Five years ago, I launched a consulting practice at IDC with the express goal of “fixing how the technology industry sells.” We made a lot of progress over the years, developing a formal sales productivity framework that provided a context for the conversation, identifying specific improvements for selling and related processes and changed team roles. Many of the practice clients have made substantive improvements in their sales productivity.
Today, however, most organizations remain stuck in their old paradigm – “let’s get what we can from our customers now”, or “we’ll get to transformation later, right now we have to keep the lights on.”
And I know why.
For most, what they’ve been doing is “good enough.” It has kept the lights on, engineering fed, sales people paid, investors or shareholders happy. Few technology organizations want to believe that their approach to selling is broken, that it’s damaging to long-term (and sometimes short-term) relationships, that the adversarial relationship that they create with prospects and customers is simply unhealthy for both organizations.
But “good enough” is crap.
It’s "short-term, this quarter" thinking, it serves nobody, and it robs the company of the opportunity to build real profitability and shareholder value into the relationship for everyone.
My ongoing research supports this perspective. Buyers willingly switch suppliers at the drop of a hat because they see no real engagement or commitment on the part of their suppliers. Buyers report that sales people continue to show up unprepared for the conversation with their key prospects. They do this not because they’re lazy or stupid (far from it!), but because it’s accepted by their own company. Sellers simply don't invest in the processes and resources to create the possibility of a powerful, productive, profitable relationship.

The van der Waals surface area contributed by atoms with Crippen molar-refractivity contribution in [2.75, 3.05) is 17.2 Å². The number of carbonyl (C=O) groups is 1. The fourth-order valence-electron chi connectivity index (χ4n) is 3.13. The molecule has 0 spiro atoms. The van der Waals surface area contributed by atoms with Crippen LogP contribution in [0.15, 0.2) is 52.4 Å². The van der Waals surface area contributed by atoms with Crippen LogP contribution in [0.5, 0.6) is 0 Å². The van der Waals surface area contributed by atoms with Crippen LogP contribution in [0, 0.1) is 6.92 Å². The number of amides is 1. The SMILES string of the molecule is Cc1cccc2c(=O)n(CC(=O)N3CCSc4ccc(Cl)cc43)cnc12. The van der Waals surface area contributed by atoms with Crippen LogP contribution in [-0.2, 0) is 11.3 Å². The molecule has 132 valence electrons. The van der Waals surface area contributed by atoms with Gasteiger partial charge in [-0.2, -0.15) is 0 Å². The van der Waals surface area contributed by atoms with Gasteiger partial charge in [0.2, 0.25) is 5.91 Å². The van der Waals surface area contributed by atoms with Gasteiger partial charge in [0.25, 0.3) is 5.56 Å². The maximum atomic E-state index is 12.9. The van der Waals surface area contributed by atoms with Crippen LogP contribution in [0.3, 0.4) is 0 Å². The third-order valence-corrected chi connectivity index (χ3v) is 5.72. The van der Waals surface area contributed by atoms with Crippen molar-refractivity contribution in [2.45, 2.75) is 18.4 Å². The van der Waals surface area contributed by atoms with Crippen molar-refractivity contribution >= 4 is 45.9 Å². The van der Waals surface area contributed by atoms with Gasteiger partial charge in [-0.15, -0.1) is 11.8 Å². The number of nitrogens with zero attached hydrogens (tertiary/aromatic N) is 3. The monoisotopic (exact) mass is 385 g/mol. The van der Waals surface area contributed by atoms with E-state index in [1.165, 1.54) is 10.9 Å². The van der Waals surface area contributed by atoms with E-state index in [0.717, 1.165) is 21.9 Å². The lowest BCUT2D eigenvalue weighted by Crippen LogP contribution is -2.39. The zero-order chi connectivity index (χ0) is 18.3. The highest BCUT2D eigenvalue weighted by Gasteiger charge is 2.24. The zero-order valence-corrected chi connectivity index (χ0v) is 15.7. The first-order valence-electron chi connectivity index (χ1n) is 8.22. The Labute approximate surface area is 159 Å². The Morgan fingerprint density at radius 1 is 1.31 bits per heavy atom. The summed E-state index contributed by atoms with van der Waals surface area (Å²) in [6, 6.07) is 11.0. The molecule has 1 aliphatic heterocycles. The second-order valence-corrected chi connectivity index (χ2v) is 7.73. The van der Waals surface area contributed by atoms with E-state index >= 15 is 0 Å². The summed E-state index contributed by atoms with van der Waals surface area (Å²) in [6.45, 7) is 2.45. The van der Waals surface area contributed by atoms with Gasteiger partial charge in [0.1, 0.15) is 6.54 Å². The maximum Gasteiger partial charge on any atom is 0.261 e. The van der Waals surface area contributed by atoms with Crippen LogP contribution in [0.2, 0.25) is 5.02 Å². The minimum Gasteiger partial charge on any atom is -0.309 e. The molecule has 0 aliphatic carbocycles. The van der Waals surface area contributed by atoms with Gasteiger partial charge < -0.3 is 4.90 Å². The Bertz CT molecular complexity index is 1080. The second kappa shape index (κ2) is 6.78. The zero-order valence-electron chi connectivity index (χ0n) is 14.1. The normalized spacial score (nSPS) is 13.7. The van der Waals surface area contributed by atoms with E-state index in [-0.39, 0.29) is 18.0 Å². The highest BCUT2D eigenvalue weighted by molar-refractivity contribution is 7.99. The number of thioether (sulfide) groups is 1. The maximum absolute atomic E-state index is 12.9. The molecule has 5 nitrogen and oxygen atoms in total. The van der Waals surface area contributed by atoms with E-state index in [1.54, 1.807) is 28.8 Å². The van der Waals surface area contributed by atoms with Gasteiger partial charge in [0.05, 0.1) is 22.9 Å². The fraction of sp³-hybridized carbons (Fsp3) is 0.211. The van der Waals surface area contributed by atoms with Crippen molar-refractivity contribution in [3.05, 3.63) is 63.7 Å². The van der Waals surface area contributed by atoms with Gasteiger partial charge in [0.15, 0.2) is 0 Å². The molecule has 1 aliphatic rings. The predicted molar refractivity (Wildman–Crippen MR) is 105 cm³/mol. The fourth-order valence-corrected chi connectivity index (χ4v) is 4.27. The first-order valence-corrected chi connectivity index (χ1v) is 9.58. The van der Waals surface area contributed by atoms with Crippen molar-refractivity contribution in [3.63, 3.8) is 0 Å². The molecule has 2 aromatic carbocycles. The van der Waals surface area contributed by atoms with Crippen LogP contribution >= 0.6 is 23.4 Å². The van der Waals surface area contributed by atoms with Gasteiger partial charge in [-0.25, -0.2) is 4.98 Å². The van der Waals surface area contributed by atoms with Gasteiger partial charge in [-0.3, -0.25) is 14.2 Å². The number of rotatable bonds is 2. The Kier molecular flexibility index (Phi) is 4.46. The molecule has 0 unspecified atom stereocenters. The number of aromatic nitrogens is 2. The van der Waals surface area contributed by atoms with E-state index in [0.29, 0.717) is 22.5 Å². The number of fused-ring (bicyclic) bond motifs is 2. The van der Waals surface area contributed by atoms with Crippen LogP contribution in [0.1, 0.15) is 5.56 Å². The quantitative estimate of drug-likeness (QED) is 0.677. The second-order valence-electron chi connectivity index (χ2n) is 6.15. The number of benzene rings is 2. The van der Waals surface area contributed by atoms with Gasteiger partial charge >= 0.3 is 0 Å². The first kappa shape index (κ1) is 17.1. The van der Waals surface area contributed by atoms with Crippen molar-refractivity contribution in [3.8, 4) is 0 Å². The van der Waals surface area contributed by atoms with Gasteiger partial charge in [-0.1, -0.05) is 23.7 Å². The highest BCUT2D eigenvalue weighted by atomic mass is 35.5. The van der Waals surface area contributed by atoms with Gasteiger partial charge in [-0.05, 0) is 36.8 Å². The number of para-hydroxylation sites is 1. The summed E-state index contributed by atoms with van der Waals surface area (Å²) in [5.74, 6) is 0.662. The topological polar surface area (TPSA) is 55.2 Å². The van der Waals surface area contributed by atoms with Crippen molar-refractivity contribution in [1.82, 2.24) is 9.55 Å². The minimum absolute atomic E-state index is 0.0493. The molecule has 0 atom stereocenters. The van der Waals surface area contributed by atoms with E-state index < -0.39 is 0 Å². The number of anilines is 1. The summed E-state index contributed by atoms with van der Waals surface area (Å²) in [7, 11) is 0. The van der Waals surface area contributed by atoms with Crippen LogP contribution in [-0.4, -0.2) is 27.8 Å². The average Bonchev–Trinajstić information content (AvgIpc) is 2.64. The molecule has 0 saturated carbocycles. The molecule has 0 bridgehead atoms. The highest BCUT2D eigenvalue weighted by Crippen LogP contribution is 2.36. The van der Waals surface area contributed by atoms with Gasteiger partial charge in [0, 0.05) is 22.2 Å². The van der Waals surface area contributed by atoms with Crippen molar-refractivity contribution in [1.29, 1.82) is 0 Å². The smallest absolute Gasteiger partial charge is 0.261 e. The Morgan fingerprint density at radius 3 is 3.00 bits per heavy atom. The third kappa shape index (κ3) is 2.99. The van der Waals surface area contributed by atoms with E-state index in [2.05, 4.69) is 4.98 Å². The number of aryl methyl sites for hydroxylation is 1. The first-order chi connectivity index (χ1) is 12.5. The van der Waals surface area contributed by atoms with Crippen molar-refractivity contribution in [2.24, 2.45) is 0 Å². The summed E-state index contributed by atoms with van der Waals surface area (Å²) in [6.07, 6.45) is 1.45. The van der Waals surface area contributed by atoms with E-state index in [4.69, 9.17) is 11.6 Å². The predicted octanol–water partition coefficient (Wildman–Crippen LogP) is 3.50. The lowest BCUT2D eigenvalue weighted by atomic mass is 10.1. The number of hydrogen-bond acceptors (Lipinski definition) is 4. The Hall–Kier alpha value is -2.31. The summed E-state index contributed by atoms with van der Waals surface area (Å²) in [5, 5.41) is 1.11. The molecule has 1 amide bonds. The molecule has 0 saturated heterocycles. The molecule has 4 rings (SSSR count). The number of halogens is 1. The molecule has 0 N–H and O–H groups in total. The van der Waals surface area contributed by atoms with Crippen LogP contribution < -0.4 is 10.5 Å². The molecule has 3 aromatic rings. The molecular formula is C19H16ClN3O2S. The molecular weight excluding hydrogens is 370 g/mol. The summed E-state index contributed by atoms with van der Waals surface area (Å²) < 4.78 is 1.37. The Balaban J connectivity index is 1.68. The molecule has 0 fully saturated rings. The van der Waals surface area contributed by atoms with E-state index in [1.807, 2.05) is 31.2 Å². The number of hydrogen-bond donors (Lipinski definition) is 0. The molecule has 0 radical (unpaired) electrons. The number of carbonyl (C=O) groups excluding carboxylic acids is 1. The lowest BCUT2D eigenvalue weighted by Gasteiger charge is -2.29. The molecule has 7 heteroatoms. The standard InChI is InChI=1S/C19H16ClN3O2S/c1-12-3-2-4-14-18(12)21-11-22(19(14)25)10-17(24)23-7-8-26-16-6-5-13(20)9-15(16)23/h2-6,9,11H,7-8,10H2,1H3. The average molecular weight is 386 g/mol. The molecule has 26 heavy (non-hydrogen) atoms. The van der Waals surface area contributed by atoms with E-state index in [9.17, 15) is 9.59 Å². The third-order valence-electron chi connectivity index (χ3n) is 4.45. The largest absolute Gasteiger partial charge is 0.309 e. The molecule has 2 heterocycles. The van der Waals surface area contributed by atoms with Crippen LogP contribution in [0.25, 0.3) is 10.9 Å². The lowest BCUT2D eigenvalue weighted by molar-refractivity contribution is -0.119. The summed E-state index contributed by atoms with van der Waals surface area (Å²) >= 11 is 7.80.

Sure, buyers have some culpability here too, but that’s a different conversation, one that led me to create the concept of a “Buyer-Seller API” a few years ago. For now, let’s focus on the sellers. While the buyers may have the upper hand with regard to the availability of information, it is the sellers that have the goods. And buyers need these goods to improve their productivity or competitiveness or customer service.
So let’s consider the possibility of creating powerful, productive, profitable buyer-seller relationships. Sure sounds better than fixing something that’s broken.
What do powerful, productive, profitable buyer-seller relationships look like?
We’ve all experienced great transactions…when I asked this question during my keynote at an executive lunch seminar in the fall, most of the audience indicated that they had recently experienced positive, productive transactions as buyers.
But transactions aren’t relationships…transactions can lead to relationships, or conversely, relationships can lead to transactions. For example, last summer Diane, a senior IBM executive, was clear with me – she had neither budget nor need for my services. What she was looking for was information, a conversation with a similarly minded person that might help her to do her job better.
Most transaction-oriented sales people would simply have moved on; I engaged in the conversation she needed to have and started to build a relationship of trust with her. Several months later I received a call from another senior executive, a referral from Diane that led to the first formal agreement between IBM and my company. And through that transaction, I'm starting to build a relationship with the person Diane referred to me.
How do we create powerful, productive, profitable buyer-seller relationships?
I’ll sign off with this teaser – it begins in marketing. Not in sales, where the dysfunction is so visible, but in marketing, which is tasked to provide both the Voice of the Customer and the overall direction for the company. Nowhere else do the market inputs and outputs meet so concisely; as a result, it’s up to marketing (with the necessary blessing and support of the executive team...and the active participation of sales) to drive sales transformation.
My next post will explore this question…stay tuned.
The challenge I've seen in so many organizations is that when the number suck, the first in front of the firing line is those who can't justify their jobs. Sales can tie actions to results very easily. Marketing less so. One requires data to turn into information to turn into decisions (about keeping the marketing schmoe) and that takes money and thus we have the chicken/egg. Which do you cook first?ReplyDelete